if/when needed by other processes, or after the program exits. I'm pretty
sure it's operating system dependent (and possibly implementation dependent
as well).

-Howard


Jul 22 '05 #3
>> By interspersing the above symbolic definition within my code, I am
able to correctly track the memory "growth", but I am not able to see
the memory "shrinkage", as the following coding example shows. Can
someone explain why?


There is no guarantee that there *IS* any "shrinkage". The process
might not give back any memory to the OS until the program calls
exit(), and even that's not required by ANSI C (but good OS design
argues against massive memory leaks every time you run a program).

Some people argue that such "shrinkage" is *PROHIBITED* by ANSI C.
The argument goes like: if the program gives it back, it might not
be able to get it again, and this violates the ANSI C mandate that
the memory be available for reallocation (which means by the SAME
program, as in ANSI C, there isn't any concept of having more than
one running at the same time).

Gordon L. Burditt
Jul 22 '05 #4
>> By interspersing the above symbolic definition within my code, I am
able to correctly track the memory "growth", but I am not able to see
the memory "shrinkage", as the following coding example shows. Can
someone explain why?


There is no guarantee that there *IS* any "shrinkage". The process
might not give back any memory to the OS until the program calls
exit(), and even that's not required by ANSI C (but good OS design
argues against massive memory leaks every time you run a program).

Some people argue that such "shrinkage" is *PROHIBITED* by ANSI C.
The argument goes like: if the program gives it back, it might not
be able to get it again, and this violates the ANSI C mandate that
the memory be available for reallocation (which means by the SAME
program, as in ANSI C, there isn't any concept of having more than
one running at the same time).

Gordon L. Burditt
Jul 22 '05 #5
Generic Usenet Account wrote:
I have worked out a very simple method for tracking the "memory
growth" of a process at run time. It involves a header file and a
shell script.


Please remove comp.lang.c from the crossposting list for C++ code.
Please remove comp.lang.c from the crossposting list for unix-specific code.

Follow-ups so set.
I can see why you hide behind a pseudonym.
Jul 22 '05 #6
Generic Usenet Account wrote:
I have worked out a very simple method for tracking the "memory
growth" of a process at run time. It involves a header file and a
shell script.


Please remove comp.lang.c from the crossposting list for C++ code.
Please remove comp.lang.c from the crossposting list for unix-specific code.

Follow-ups so set.
I can see why you hide behind a pseudonym.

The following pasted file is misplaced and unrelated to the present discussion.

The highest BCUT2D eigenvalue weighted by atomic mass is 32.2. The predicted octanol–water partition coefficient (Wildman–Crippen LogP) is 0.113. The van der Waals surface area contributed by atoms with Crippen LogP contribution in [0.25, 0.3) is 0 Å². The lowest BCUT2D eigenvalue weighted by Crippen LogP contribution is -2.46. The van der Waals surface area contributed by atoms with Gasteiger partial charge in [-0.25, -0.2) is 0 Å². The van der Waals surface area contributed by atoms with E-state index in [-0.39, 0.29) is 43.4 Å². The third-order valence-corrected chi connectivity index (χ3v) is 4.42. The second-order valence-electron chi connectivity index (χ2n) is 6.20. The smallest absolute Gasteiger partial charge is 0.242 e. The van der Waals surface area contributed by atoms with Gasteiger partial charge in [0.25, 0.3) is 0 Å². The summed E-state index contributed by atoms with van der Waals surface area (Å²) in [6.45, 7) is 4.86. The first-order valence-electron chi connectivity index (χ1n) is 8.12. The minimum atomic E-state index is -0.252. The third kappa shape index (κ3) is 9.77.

Jul 22 '05 #7
Howard wrote to (among others) comp.lang.c:

[Off-topic answer to off-topic question]
Please remove comp.lang.c from the crossposting list for C++ code.
Please remove comp.lang.c from the crossposting list for unix-specific code.

Follow-ups so set.

Jul 22 '05 #8
Howard wrote to (among others) comp.lang.c:

[Off-topic answer to off-topic question]
Please remove comp.lang.c from the crossposting list for C++ code.
Please remove comp.lang.c from the crossposting list for unix-specific code.

Follow-ups so set.

Jul 22 '05 #9
Generic Usenet Account wrote:
////////// Header File Begin ///////////////
#ifndef _VIRTMEMINFO_H_
#define _VIRTMEMINFO_H_
Identifiers beginning with an underscore followed by an uppercase letter
(or another underscore) are reserved for the implementation for any use,
and C & C++ programs are forbidden to use them. Never use an identifier
with a leading underscore (or a sequence of two underscores anywhere in
the name) unless you are sure you know what you are doing.

#include <stdio.h>
#include <stdlib.h>
#include <sys/types.h>
#include <unistd.h>
Code using system-specific extensions is not welcome on comp.lang.c or
comp.lang.c++.

main()


You need to specify the return type (which must be 'int') here. There is
no longer an "implicit int" rule in either C or C++. C++ has been
without this rule for something like 10 years. C for almost 5.

-Kevin
--
My email address is valid, but changes periodically.
To contact me please use the address from a recent posting.
Jul 22 '05 #10
Generic Usenet Account wrote:
////////// Header File Begin ///////////////
#ifndef _VIRTMEMINFO_H_
#define _VIRTMEMINFO_H_
Identifiers beginning with an underscore followed by an uppercase letter
(or another underscore) are reserved for the implementation for any use,
and C & C++ programs are forbidden to use them. Never use an identifier
with a leading underscore (or a sequence of two underscores anywhere in
the name) unless you are sure you know what you are doing.

#include <stdio.h>
#include <stdlib.h>
#include <sys/types.h>
#include <unistd.h>
Code using system-specific extensions is not welcome on comp.lang.c or
comp.lang.c++.

main()


You need to specify the return type (which must be 'int') here. There is
no longer an "implicit int" rule in either C or C++. C++ has been
without this rule for something like 10 years. C for almost 5.

-Kevin
--
My email address is valid, but changes periodically.
To contact me please use the address from a recent posting.
Jul 22 '05 #11

This discussion thread is closed

Replies have been disabled for this discussion.